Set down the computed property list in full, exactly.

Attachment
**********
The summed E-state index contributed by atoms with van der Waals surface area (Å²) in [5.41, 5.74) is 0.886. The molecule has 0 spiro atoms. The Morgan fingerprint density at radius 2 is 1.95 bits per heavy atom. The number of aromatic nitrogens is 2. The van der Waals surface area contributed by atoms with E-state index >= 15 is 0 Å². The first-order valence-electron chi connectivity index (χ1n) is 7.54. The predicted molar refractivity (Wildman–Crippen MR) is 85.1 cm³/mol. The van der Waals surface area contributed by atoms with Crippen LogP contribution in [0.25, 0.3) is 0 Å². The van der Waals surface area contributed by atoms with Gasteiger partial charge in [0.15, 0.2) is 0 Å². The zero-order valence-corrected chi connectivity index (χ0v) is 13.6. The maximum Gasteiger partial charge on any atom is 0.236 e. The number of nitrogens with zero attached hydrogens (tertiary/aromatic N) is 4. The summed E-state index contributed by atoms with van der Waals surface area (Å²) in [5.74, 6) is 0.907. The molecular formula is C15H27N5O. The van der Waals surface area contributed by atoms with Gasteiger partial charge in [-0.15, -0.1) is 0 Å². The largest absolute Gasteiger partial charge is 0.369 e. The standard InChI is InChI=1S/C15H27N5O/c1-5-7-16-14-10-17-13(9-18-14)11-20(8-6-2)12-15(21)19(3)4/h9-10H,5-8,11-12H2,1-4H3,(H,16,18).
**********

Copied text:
The summed E-state index contributed by atoms with van der Waals surface area (Å²) in [5.41, 5.74) is 0.886. The molecule has 0 spiro atoms. The Morgan fingerprint density at radius 2 is 1.95 bits per heavy atom. The number of aromatic nitrogens is 2. The van der Waals surface area contributed by atoms with E-state index >= 15 is 0 Å². The first-order valence-electron chi connectivity index (χ1n) is 7.54. The predicted molar refractivity (Wildman–Crippen MR) is 85.1 cm³/mol. The van der Waals surface area contributed by atoms with Crippen LogP contribution in [0.25, 0.3) is 0 Å². The van der Waals surface area contributed by atoms with Gasteiger partial charge in [0.15, 0.2) is 0 Å². The zero-order valence-corrected chi connectivity index (χ0v) is 13.6. The maximum Gasteiger partial charge on any atom is 0.236 e. The number of nitrogens with zero attached hydrogens (tertiary/aromatic N) is 4. The summed E-state index contributed by atoms with van der Waals surface area (Å²) in [5.74, 6) is 0.907. The molecular formula is C15H27N5O. The van der Waals surface area contributed by atoms with Gasteiger partial charge in [-0.15, -0.1) is 0 Å². The largest absolute Gasteiger partial charge is 0.369 e. The standard InChI is InChI=1S/C15H27N5O/c1-5-7-16-14-10-17-13(9-18-14)11-20(8-6-2)12-15(21)19(3)4/h9-10H,5-8,11-12H2,1-4H3,(H,16,18).